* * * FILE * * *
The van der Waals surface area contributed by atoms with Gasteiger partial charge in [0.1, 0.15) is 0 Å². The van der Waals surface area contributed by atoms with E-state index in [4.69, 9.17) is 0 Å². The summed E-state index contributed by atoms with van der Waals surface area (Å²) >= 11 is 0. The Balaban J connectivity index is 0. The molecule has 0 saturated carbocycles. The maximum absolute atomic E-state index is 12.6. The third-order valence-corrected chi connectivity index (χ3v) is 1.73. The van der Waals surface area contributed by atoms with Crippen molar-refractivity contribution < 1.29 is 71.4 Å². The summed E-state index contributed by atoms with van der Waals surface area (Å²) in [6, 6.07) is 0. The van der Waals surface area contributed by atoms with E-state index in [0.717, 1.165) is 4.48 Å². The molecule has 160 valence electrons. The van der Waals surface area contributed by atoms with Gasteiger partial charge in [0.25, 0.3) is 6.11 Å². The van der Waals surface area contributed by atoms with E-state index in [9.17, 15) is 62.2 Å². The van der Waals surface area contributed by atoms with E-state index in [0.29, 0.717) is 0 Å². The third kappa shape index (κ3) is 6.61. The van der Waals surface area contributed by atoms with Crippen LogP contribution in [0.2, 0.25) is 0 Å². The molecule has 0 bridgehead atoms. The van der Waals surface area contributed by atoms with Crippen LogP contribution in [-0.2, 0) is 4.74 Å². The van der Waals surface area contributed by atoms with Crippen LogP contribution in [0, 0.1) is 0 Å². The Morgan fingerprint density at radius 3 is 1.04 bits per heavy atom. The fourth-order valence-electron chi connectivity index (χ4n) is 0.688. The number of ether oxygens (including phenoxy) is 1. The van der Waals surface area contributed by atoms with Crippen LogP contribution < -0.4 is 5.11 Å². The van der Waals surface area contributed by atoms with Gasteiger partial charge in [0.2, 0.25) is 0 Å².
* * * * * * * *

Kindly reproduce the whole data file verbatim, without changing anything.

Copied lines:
The van der Waals surface area contributed by atoms with Gasteiger partial charge in [0.1, 0.15) is 0 Å². The van der Waals surface area contributed by atoms with E-state index in [4.69, 9.17) is 0 Å². The summed E-state index contributed by atoms with van der Waals surface area (Å²) >= 11 is 0. The Balaban J connectivity index is 0. The molecule has 0 saturated carbocycles. The maximum absolute atomic E-state index is 12.6. The third-order valence-corrected chi connectivity index (χ3v) is 1.73. The van der Waals surface area contributed by atoms with Crippen molar-refractivity contribution < 1.29 is 71.4 Å². The summed E-state index contributed by atoms with van der Waals surface area (Å²) in [6, 6.07) is 0. The van der Waals surface area contributed by atoms with E-state index in [0.717, 1.165) is 4.48 Å². The molecule has 160 valence electrons. The van der Waals surface area contributed by atoms with Gasteiger partial charge in [0.25, 0.3) is 6.11 Å². The van der Waals surface area contributed by atoms with E-state index in [9.17, 15) is 62.2 Å². The van der Waals surface area contributed by atoms with E-state index in [0.29, 0.717) is 0 Å². The third kappa shape index (κ3) is 6.61. The van der Waals surface area contributed by atoms with Crippen LogP contribution in [0.2, 0.25) is 0 Å². The molecule has 0 bridgehead atoms. The van der Waals surface area contributed by atoms with Crippen LogP contribution in [-0.2, 0) is 4.74 Å². The van der Waals surface area contributed by atoms with Crippen LogP contribution in [0, 0.1) is 0 Å². The Morgan fingerprint density at radius 3 is 1.04 bits per heavy atom. The fourth-order valence-electron chi connectivity index (χ4n) is 0.688. The number of ether oxygens (including phenoxy) is 1. The van der Waals surface area contributed by atoms with Crippen LogP contribution < -0.4 is 5.11 Å². The van der Waals surface area contributed by atoms with Gasteiger partial charge in [0.2, 0.25) is 0 Å².